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4 Former EPA Chiefs Speak Out Against Trump Administration

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It's simple. Clear air, drinkable water and a livable climate should not be partisan issues.

Four former U.S. Environmental Protection Agency (EPA) administrators were appointed by four different presidents—two Democrats and two Republicans. So, what could they have in common?


All of them have spoken out against the current administration's environmental policies—as new EPA Administrator Scott Pruitt repeats fossil fuel talking points, the president signs extreme executive orders that roll back environmental progress and a new federal budget proposes to cut EPA funding by 31 percent.

But here's just some of what these former administrators had to say:

1. William K. Reilly

EPA administrator under President George H. W. Bush (1989 - 1993)

"For a prospective EPA administrator to doubt or even contest a conclusion that 11 national academies of science have embraced is willful political obstruction."

2. Carol Browner

EPA administrator under President Bill Clinton (1993 - 2001)

"This budget makes significant cuts to programs that protect our air, our water, our land, which is not an American value. Eviscerating resources for scientific research on climate change and pollution is not an American value."

3. Christine Todd Whitman

EPA administrator under President George W. Bush (2001-2003)

"I don't recall ever having seen an appointment of someone who is so disdainful of the agency and the science behind what the agency does … [Scott Pruitt] obviously doesn't care much for the agency or any of the regulations it has promulgated. He doesn't believe in climate change; he wants to roll back the Clean Power Plan."

4. Gina McCarthy

EPA administrator under President Barack Obama (2013 - 2017)

"This budget … really represents an all-out assault on clean air, water and land. You just can't put America first when you put the health of its people and its country last and that's what this budget really represents."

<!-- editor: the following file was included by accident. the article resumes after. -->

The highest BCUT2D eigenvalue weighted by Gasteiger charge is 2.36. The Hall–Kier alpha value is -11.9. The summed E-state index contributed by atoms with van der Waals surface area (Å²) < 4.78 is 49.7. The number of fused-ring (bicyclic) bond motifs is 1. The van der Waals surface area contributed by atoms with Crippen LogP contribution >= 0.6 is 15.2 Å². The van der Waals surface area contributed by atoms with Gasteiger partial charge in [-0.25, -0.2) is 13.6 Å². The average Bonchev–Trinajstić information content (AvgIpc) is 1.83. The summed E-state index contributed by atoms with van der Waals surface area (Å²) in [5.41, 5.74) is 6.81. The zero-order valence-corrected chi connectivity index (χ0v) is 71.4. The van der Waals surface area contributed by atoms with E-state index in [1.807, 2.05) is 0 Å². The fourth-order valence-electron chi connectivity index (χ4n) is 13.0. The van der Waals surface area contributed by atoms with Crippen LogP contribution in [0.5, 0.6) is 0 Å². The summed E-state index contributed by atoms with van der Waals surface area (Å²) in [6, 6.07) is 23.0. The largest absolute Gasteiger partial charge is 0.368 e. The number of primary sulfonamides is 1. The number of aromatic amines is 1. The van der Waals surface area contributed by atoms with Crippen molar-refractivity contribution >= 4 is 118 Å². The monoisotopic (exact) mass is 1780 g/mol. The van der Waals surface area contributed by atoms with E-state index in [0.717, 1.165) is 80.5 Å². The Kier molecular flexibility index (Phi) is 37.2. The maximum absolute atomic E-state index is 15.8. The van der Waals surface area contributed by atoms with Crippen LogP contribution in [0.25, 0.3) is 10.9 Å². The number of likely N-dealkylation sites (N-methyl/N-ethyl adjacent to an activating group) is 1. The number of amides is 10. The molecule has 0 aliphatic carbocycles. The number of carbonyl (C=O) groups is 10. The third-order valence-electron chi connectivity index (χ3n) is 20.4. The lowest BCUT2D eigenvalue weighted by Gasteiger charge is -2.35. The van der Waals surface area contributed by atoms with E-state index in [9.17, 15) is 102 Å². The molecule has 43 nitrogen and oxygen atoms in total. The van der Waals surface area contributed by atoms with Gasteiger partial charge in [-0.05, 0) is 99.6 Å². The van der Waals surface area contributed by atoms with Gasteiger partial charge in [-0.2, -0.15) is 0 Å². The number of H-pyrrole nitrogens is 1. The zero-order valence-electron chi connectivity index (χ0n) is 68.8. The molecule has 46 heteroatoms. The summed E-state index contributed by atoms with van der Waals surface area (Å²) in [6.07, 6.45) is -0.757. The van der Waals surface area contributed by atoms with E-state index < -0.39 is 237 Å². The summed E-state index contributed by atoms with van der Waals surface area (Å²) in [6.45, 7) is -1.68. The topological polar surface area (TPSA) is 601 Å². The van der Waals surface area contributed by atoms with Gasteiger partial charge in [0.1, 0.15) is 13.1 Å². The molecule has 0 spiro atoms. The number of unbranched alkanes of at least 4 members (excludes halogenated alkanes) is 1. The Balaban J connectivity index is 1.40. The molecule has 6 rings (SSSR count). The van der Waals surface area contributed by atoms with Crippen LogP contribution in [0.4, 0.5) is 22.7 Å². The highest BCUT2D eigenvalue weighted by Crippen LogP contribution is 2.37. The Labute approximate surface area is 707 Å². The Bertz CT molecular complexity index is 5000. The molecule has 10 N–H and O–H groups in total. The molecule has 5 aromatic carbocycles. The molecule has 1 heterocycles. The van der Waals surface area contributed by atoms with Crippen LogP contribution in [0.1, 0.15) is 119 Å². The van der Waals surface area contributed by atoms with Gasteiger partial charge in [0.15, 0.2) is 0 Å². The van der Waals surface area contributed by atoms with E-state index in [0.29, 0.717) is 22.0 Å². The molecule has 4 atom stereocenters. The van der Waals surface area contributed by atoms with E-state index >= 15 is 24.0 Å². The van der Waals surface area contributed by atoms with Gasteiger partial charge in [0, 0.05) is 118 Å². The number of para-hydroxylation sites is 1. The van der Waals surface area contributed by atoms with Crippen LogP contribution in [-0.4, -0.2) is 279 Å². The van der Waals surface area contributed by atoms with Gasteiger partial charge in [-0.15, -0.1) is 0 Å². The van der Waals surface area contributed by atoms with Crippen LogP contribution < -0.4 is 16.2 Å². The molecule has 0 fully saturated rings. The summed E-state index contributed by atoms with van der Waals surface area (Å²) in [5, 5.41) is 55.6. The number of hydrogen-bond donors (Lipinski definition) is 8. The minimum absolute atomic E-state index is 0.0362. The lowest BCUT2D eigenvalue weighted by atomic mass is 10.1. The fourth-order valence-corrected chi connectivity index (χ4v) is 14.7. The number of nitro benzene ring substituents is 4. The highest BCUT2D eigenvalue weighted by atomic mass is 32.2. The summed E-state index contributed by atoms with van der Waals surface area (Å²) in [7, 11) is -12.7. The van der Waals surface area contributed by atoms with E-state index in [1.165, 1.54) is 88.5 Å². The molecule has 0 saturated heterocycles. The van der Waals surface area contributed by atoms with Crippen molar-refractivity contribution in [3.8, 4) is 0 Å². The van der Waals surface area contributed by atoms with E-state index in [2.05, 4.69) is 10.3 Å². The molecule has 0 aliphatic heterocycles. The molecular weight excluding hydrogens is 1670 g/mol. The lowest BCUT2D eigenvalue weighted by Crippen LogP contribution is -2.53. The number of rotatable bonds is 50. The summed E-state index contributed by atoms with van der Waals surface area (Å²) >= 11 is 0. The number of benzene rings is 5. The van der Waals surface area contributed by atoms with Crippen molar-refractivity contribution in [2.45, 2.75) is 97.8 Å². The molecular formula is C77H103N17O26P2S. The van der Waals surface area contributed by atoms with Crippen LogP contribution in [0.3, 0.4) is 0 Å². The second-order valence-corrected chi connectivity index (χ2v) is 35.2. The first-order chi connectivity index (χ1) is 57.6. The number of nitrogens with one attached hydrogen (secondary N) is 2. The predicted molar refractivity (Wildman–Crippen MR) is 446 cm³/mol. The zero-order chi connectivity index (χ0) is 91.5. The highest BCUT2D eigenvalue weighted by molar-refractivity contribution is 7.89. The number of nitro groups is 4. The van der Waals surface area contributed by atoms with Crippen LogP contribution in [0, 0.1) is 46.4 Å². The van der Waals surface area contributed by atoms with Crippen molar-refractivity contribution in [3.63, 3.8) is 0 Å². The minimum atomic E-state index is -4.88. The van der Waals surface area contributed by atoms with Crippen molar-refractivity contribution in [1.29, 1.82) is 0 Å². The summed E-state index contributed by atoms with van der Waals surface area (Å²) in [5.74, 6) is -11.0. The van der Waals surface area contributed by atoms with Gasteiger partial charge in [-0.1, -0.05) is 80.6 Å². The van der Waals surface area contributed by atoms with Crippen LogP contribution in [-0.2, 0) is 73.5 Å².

Science Has No Party Affiliation

It's clear from the words of these former EPA chiefs—Democrats and Republicans alike—that climate science and the mission of the EPA shouldn't be political footballs. But while what's going on in Washington, DC is discouraging at best, we don't have time to waste on despair and cynicism.

As Climate Reality founder, former U.S. Vice President Al Gore, has said, "We must, we can and we will solve the climate crisis. No one man or group can stop the encouraging and escalating momentum we are experiencing in the fight to protect our planet." No matter what's going on in DC, you can take action.

Here are four things you can do right now to be part of the movement to solve the climate crisis:

1. Join us at the People's Climate March on April 29 (in DC and around the country). Like we saw at the Women's March in January, regular people like us can send a powerful message to policymakers when we come together in massive numbers and speak with one voice. On April 29, we're coming together again and marching to demand climate action.

2. Subscribe to email alerts to be notified when the next Climate Reality Leadership Corps training will take place. You'll be the first to know when and where you can attend our next event with hundreds of other committed activists.

3. Take one action every day to stop climate change, organized by our friends at Years of Living Dangerously. Because every action you take can make a difference.

4. Pledge to #StandWithReality. According to a recent Gallup poll, seven in 10 Americans want to emphasize alternative energy over oil, gas and coal. Existing renewable technologies like wind and solar are creating millions of jobs around the world and will help us solve the climate crisis. But we have to make sure our leaders insist on truth, accept reality and listen to science.

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